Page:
Tug Boats and Oil Tankers

Tug Boats and Oil Tankers

My husband and I drove to the end of the Texas City dike Saturday, hoping to see some dolphins jumping and pelicans diving for fish. We saw neither, but what we did see greatly impressed me. For perhaps 30 minutes we watched a very large tug boat pushing an unusually long barge. I guessed the tug was either ocean-going or had made the trip down the inter-coastal waterway, probably going most of the way from Florida to south Texas along that route. Since we often go to the dike and also frequently go to Galveston and sometimes ride the ferry that goes four miles across to Bolivar Peninsular, I’m used to seeing tugs pushing barges, but I’ve never seen one so large or a group of barges so long.

The second sight that intrigued me was an oil tanker, most likely going to the Houston ship channel. From our vantage point at the end of the dike, you could see the channels going both ways. Because of its high waterline, we knew the tanker was empty, so it was almost certainly going to be filled. Tankers are not unusual sights in this area either, but what caught my attention was how fast it was going compared to the tug – like seeing a car going 70 mph versus one going 30. While the tug was still making its slow way towards Galveston even when we left, the tanker came into view some time after we arrived and had made the bend quickly where we could no long see it from our parking place.

I thought of how God sometimes uses people. Some spend their whole lives serving Him and have great ministries, but they keep plodding away at them, taking years to build whatever it is God has for them to do. Other people come to have a relationship with Father God through our Lord Jesus Christ and seem very quickly to become known in a ministry that is equally important. Think of Billy Graham and Chuck Colson. Both are great servants of God, doing important work, but Dr. Graham spent his whole life serving the Lord, whereas Mr. Colson was converted when imprisoned near middle-age. That’s the way I thought of the huge tug and the tanker.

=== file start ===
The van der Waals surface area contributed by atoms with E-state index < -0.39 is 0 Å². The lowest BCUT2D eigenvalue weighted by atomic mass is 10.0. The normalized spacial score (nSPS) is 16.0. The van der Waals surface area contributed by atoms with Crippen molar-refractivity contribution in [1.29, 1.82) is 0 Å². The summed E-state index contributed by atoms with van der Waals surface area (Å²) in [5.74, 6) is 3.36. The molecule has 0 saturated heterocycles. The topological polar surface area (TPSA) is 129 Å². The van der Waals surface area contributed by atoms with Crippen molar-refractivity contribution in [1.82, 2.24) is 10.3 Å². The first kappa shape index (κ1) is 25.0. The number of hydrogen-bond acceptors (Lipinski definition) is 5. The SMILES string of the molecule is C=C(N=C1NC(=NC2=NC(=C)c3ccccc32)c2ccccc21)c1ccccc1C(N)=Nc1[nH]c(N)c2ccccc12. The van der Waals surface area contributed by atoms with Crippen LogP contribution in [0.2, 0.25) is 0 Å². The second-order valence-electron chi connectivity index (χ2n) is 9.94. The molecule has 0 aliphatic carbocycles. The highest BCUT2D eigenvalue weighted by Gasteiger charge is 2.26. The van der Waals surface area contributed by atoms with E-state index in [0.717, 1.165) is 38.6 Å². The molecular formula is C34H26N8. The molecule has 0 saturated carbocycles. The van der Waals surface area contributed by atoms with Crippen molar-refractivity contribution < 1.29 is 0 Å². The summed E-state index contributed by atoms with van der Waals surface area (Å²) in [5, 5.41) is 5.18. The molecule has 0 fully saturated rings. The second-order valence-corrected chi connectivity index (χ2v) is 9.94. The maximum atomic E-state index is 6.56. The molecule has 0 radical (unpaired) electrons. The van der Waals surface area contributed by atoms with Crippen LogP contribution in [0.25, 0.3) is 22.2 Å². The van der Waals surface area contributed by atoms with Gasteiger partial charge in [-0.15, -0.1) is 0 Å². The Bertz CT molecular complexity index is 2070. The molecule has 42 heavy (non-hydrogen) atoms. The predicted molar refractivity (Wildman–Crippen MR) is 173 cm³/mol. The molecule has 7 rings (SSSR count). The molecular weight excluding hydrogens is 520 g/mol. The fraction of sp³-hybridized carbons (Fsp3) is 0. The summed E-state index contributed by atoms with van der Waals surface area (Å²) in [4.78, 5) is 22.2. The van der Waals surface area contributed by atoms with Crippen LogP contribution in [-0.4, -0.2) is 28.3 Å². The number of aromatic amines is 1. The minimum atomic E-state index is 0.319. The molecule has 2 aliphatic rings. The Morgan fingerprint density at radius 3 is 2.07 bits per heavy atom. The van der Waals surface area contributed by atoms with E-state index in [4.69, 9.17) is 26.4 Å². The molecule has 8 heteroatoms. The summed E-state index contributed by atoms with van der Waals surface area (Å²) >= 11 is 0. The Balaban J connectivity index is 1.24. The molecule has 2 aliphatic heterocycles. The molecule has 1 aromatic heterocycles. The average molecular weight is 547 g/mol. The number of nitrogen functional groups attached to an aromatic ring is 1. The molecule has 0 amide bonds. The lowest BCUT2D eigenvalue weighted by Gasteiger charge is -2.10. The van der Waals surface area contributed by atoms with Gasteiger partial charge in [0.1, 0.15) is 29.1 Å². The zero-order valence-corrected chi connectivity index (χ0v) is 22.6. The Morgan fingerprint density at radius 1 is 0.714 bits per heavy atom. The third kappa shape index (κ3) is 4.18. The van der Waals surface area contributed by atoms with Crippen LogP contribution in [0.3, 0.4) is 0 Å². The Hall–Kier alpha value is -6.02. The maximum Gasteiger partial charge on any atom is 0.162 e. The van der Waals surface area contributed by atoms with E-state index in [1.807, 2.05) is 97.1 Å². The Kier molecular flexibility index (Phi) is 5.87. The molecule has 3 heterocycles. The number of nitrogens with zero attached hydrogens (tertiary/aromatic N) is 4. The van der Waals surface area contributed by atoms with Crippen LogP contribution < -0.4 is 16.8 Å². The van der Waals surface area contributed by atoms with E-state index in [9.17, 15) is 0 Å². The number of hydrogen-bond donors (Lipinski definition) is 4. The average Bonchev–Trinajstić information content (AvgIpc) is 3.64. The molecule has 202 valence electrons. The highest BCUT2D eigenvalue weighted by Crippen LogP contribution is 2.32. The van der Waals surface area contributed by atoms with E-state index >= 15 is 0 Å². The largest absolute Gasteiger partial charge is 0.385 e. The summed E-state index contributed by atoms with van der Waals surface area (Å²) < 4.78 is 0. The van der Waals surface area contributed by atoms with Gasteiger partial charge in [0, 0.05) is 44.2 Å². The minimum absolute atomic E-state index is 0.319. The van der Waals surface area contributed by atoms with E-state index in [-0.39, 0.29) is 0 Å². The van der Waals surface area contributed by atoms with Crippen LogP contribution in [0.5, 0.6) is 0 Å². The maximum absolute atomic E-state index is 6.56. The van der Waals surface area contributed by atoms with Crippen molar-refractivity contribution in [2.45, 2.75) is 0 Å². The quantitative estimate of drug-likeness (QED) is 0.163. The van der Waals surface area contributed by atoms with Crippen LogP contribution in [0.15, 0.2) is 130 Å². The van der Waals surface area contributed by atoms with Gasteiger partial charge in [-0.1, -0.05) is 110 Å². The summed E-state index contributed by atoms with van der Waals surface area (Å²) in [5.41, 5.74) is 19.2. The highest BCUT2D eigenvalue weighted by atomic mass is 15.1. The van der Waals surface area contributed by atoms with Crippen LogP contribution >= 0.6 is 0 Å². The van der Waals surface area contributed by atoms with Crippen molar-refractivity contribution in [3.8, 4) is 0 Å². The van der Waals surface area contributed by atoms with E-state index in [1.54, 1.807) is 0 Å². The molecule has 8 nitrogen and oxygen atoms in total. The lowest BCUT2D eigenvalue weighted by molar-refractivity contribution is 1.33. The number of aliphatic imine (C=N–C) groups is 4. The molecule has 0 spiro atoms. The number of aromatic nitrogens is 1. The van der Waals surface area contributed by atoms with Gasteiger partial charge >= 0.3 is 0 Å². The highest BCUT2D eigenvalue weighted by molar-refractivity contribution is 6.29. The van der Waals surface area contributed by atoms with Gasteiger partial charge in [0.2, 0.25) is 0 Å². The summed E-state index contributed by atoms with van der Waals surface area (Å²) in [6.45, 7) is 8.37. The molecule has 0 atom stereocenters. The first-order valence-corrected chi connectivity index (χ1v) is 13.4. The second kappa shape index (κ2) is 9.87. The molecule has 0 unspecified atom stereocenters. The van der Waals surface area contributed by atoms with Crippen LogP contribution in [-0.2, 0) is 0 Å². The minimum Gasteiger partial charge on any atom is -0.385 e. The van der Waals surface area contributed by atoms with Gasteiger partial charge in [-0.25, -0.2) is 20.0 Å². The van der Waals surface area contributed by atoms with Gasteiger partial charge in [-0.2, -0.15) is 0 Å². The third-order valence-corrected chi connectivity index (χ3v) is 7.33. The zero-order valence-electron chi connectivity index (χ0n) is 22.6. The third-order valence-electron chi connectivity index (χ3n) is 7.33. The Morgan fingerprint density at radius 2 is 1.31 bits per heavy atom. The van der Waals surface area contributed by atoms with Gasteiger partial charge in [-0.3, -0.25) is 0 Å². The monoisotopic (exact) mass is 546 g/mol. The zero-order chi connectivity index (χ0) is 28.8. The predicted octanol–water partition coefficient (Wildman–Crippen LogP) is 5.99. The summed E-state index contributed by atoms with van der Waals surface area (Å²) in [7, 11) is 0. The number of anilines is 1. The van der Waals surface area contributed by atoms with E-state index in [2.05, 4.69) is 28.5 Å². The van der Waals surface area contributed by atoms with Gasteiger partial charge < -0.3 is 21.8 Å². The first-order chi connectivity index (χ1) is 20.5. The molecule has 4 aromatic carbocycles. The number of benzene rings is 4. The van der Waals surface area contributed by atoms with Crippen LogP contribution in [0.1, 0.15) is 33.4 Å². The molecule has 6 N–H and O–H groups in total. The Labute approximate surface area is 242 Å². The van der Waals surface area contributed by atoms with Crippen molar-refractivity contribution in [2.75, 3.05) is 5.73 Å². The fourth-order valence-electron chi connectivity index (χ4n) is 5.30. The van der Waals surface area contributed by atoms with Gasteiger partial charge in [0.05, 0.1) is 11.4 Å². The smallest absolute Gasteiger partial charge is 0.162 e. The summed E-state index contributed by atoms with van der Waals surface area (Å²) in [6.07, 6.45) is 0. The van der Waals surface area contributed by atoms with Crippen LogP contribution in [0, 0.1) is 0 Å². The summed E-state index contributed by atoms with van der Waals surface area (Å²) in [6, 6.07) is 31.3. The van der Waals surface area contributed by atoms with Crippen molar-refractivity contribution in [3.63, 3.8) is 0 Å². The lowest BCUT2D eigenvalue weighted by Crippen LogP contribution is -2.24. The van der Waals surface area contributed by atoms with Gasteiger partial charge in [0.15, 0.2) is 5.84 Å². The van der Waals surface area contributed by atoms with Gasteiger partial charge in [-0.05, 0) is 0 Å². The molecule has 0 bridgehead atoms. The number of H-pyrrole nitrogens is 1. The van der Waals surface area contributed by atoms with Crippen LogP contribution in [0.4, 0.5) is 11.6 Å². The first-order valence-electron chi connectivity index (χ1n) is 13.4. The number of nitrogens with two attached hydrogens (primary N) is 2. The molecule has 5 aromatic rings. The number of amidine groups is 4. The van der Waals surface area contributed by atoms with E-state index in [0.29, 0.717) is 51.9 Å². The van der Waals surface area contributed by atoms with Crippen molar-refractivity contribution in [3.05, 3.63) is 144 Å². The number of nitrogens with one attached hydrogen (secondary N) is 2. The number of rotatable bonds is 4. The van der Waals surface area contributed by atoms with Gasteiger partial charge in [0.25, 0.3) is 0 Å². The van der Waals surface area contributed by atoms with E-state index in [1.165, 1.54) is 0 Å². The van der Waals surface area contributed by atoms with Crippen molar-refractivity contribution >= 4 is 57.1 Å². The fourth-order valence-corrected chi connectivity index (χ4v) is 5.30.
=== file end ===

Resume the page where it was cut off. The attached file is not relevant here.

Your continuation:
Leaving the end of the five-mile long dike and heading back towards Texas City and then home, we saw a much smaller tug pushing perhaps 5 barges. This tug was smaller than usual, so I figured it must not get out into the main part of Galveston Bay where waters can become quite rough. Probably it simply went from Texas City to Galveston, doing its job in the calmer waters. This tug was maybe a fourth or a fifth the size of the huge one. However, it was doing its job just as well; also, that job was just as important as the part the larger tug and the tanker played. Each was designed for their specific purpose.

So it is with God’s children. When we yield ourselves to Him, He sets us in the place He has already designed us to fill. I’m much more like the small tug than either of the others, but I can be happy because I’m doing what God has called me to do. The same can be true for each one of you. If we are fulfilling our God-given purpose, then it really doesn’t matter what size tug we are or even if we’re a tanker. Let’s just check to be sure each one of us is doing what our loving Father created us to do.

For we are God’s workmanship, created in Christ Jesus to do good works, which God prepared in advance for us to do. (Ephesians 2:10)

 

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